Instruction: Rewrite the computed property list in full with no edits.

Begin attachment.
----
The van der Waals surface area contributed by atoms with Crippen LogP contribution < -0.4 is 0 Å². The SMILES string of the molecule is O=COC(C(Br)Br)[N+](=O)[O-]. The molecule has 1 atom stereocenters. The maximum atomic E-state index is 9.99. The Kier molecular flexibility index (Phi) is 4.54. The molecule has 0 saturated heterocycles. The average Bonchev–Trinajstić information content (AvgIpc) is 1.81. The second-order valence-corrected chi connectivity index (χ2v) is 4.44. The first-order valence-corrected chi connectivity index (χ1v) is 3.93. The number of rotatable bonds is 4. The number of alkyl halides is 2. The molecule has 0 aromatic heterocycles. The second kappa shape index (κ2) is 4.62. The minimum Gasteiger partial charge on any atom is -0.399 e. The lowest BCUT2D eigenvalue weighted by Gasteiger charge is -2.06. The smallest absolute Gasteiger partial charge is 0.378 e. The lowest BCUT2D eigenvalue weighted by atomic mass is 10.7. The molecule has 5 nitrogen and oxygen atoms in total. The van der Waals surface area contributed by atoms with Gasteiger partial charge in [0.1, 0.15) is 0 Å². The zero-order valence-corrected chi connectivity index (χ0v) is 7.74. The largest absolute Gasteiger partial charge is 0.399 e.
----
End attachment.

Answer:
The van der Waals surface area contributed by atoms with Crippen LogP contribution < -0.4 is 0 Å². The SMILES string of the molecule is O=COC(C(Br)Br)[N+](=O)[O-]. The molecule has 1 atom stereocenters. The maximum atomic E-state index is 9.99. The Kier molecular flexibility index (Phi) is 4.54. The molecule has 0 saturated heterocycles. The average Bonchev–Trinajstić information content (AvgIpc) is 1.81. The second-order valence-corrected chi connectivity index (χ2v) is 4.44. The first-order valence-corrected chi connectivity index (χ1v) is 3.93. The number of rotatable bonds is 4. The number of alkyl halides is 2. The molecule has 0 aromatic heterocycles. The second kappa shape index (κ2) is 4.62. The minimum Gasteiger partial charge on any atom is -0.399 e. The lowest BCUT2D eigenvalue weighted by Gasteiger charge is -2.06. The smallest absolute Gasteiger partial charge is 0.378 e. The lowest BCUT2D eigenvalue weighted by atomic mass is 10.7. The molecule has 5 nitrogen and oxygen atoms in total. The van der Waals surface area contributed by atoms with Gasteiger partial charge in [0.1, 0.15) is 0 Å². The zero-order valence-corrected chi connectivity index (χ0v) is 7.74. The largest absolute Gasteiger partial charge is 0.399 e.